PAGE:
The works include paintings, drawings, prints, photographs and sculpture, with many offering unique approaches to portraiture. Some also reflect the eerie pall the pandemic has cast over the country since March (submissions were limited to artworks made between 2018 and 2020).

“[Artists] can tell stories about the way life has changed or about the kind of significant events that have happened,” said North. “At a time when we’re all so separated from one another, this is a great opportunity for them to share something about their lives.”

For instance, Dominique Thiebaut, a photographer from Northampton (he’s also a Smith College professor emeritus of computer science) has fashioned “Self-Portrait in the Time of Zoom,” a square of four black-and white images: three of him and one of a video camera. Chicopee sculptor Maryanne Benns, meantime, has contributed four small stoneware cones, each topped with a separate part of a face: a mouth, a nose, an ear and an eye.

Florence artist Elizabeth Stone started a conventional self-portrait, a charcoal and crayon drawing, before COVID-19 arrived and then modified her work by showing her hand over her mouth. Given the fear and weirdness the pandemic generated, Stone writes in exhibit notes, “I felt the need to add my hand as a face covering and to intensify my expression.”

She’s retained some lines from her earlier version of the work and calls it “Pentimento,” a term that refers to visible traces of earlier painting beneath new layers of paint.

Amy Teffer of Easthampton tackles a subject that keeps generating headlines. “Still No Justice” is a portrait — spray-painted on plywood — of Breonna Taylor, the young Black EMT from Louisville, Kentucky who was shot to death by police in March when white officers burst into her apartment as part of a drug investigation.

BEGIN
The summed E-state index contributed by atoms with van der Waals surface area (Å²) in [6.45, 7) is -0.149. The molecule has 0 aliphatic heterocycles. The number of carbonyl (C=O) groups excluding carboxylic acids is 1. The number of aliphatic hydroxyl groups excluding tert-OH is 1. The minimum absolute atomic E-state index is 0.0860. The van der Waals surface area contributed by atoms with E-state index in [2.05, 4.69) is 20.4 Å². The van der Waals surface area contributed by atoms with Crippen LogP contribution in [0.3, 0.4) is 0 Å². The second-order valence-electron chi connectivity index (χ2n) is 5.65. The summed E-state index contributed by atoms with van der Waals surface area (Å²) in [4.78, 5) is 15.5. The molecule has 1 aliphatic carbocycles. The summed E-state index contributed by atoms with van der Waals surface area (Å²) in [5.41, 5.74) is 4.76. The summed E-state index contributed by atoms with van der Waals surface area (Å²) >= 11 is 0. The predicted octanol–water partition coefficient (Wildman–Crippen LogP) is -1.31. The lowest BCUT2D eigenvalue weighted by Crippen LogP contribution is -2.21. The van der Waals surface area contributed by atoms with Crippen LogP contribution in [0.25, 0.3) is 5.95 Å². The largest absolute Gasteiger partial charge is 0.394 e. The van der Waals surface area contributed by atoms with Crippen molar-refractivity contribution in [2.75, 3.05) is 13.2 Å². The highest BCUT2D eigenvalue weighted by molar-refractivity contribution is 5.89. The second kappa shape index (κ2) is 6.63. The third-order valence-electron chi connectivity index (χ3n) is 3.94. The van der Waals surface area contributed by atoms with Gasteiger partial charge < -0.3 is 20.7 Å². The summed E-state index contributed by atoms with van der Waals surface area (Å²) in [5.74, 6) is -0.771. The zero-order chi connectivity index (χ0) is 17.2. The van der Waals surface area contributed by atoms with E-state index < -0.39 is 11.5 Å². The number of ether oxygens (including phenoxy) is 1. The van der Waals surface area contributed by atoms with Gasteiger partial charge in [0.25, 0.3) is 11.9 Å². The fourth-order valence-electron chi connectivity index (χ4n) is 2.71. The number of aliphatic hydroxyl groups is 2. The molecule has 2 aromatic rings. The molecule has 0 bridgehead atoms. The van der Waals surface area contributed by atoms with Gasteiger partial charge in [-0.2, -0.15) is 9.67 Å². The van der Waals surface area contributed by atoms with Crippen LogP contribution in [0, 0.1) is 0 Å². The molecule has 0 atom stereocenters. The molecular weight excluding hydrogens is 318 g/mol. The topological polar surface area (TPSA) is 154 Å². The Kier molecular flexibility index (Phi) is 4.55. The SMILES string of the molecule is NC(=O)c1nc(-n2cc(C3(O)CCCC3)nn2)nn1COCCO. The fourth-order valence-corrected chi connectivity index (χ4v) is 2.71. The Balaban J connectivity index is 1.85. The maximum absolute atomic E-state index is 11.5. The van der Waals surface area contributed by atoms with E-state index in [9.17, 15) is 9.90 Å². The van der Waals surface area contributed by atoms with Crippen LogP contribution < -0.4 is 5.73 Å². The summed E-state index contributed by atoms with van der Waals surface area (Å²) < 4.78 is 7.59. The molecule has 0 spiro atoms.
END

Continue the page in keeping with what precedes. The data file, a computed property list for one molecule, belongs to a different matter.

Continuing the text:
That case continues to flare, as some members of a grand jury convened during the summer to hear evidence in the case are now saying they were never given an opportunity to consider more serious charges against the officers.

Perhaps a lesser-known topic is revealed in the acrylic painting “Rosalie in Red,” a portrait of Rosalie Fish, a member of the Muckleshoot and Cowlitz tribes of Washington state. Now a college runner, Fish earned media attention a few years ago as a high school runner for competing with a red hand painted around and over her mouth, a symbol of the violence Indigenous women are subjected to.

Exhibit notes for the painting, by Athol artist Nayana Lafond, include information about a movement know as MMIW, or “Missing and Murdered Indigenous Women.” Advocates such as Fish say as many as 85 percent of Native women experience violence during their lives, often from non-Natives.

“This is such a powerful image, on a subject many of us probably haven’t heard about,” said North.

Amid these more somber artworks, a painting by the youngest artist in the exhibit, 17-year-old Wynne Dromey of Longmeadow, bursts with color and a sense of joy. It’s an oil painting of Dromey’s friend Sandra who “always puts a smile on my face,” Dromey writes. The portrait shows Sandra’s smiling face topped with a huge mosaic of flowers and bright points of light, like a giant bonnet.

North says a second round of submissions for “This is Us” is now open for regional artists, with a deadline of Jan. 3, 2021. The museum plans to rotate the portraits on display, adding new ones for a second showing between Jan. 23-April 4.

Steve Pfarrer can be reached at spfarrer@gazettenet.com.